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Go to Siemens in your region
MindSphere lets you harness data from machines and physical infrastructure to find transformative insights across an entire business. It lets you develop, deploy and run digital services, create your own applications or even new business models.
The digital twin is the precise virtual model of a product or a production plant. It displays their development throughout the entire lifecycle and allows operators to predict behavior, optimising performance, and incorporating insights from previous design and production experiences. At Siemens the digital twin consists of three forms: the digital twin of the product, the digital twin of production, and the digital twin of the performance.
Simulation and test software covers the capabilities you require to build and maintain a digital twin. It combines multidisciplinary design exploration, engineering simulation and test with intelligent reporting and data analytics to help you predict real product behaviour throughout the entire product lifecycle
Billions of devices are connected by the Internet of things, which can present risk. Siemens takes cybersecurity and protection of assets and infrastructure very seriously - underpinned by the Charter of Trust.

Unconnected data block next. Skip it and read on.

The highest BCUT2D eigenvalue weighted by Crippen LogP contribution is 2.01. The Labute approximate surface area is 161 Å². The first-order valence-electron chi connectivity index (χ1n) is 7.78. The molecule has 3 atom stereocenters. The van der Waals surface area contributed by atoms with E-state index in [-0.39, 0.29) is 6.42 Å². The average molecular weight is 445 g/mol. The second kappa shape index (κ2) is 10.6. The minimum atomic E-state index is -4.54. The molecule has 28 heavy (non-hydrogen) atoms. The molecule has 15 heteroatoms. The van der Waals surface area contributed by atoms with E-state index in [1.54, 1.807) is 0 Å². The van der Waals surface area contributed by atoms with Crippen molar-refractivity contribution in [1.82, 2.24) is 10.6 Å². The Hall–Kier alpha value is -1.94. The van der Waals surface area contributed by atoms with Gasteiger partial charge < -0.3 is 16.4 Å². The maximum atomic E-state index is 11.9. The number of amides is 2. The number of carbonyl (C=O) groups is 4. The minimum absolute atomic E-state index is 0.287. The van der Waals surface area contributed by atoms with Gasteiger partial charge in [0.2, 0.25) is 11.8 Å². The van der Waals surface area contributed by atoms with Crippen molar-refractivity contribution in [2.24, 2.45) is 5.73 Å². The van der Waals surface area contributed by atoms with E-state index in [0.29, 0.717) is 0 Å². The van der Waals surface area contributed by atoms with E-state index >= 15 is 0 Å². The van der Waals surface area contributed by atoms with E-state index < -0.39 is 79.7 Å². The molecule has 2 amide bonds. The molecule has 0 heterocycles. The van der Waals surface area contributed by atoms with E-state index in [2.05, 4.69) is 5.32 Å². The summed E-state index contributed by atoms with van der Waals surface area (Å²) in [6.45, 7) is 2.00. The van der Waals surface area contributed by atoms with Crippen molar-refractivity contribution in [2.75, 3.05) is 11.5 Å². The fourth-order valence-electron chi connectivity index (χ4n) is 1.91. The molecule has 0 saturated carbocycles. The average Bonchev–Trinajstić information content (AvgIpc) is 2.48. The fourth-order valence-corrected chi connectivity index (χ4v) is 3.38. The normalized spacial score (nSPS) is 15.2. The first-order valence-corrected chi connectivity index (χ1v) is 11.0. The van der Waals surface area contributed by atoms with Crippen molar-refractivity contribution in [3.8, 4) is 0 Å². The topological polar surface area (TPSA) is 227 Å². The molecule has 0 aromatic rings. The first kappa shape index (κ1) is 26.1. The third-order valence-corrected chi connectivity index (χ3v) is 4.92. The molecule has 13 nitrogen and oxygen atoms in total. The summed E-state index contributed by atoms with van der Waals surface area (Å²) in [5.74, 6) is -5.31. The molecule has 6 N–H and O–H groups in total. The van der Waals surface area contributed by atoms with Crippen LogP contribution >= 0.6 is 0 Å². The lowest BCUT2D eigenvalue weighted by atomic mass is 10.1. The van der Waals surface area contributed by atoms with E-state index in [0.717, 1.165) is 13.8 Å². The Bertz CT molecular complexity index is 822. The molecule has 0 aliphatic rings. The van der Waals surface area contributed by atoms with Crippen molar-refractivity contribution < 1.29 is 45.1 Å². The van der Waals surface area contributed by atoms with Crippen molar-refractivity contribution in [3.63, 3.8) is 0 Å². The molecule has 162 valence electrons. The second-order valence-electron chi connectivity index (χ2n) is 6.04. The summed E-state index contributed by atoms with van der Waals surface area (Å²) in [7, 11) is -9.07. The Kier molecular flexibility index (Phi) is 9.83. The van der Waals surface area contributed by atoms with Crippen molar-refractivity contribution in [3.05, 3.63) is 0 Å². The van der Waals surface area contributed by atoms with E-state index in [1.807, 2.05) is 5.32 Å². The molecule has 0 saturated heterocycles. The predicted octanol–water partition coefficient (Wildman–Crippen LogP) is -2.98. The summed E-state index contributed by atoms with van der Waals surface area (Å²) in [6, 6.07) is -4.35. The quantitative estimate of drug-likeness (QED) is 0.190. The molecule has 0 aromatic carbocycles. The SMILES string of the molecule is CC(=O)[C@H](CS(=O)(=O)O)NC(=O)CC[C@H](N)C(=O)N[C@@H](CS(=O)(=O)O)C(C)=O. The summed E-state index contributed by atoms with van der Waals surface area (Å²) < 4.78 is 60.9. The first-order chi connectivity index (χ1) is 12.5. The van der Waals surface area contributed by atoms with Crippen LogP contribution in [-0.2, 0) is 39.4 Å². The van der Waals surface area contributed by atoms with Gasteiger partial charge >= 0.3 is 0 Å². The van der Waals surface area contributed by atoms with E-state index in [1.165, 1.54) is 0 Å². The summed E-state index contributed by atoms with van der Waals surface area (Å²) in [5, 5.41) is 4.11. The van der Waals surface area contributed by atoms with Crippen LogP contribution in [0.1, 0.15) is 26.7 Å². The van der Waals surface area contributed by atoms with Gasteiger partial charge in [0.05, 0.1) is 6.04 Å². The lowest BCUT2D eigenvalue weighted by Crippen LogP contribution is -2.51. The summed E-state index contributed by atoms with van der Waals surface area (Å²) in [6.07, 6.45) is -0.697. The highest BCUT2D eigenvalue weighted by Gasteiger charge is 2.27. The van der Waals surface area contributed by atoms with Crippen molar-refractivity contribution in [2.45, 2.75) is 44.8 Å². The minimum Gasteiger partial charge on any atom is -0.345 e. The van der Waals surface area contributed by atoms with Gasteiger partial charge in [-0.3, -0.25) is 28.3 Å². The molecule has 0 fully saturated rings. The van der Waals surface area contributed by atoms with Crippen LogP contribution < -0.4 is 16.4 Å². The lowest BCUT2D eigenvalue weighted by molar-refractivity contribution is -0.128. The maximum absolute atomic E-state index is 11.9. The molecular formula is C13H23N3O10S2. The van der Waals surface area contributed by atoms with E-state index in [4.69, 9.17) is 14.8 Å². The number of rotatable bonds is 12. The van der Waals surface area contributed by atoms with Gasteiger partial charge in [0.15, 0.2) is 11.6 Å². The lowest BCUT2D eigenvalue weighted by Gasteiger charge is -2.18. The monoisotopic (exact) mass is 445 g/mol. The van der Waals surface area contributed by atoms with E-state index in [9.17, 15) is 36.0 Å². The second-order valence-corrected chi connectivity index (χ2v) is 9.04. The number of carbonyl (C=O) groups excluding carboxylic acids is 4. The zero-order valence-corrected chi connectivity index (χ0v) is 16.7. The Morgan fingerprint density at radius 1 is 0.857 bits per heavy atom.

Traditionally, manufacturers have paid their suppliers for products or services. But in an outcome-based world, suppliers get paid based on results, minimising the financial risk for manufacturers. An outcome-based relationship helps you build a sustainable business and the reccomendations will fit with your unique challenge and ultimately have a financial benefit.
Digital factories naturally demand new skills, but that doesn't always mean new people. Encouraging people to lead the change – and supporting them along the way – is critical. Dame Judith Hackitt, Chair of EEF, the Manufacturers Association, talks on a recent Digital Talks podcast about how upskilling can help manufacturers transform.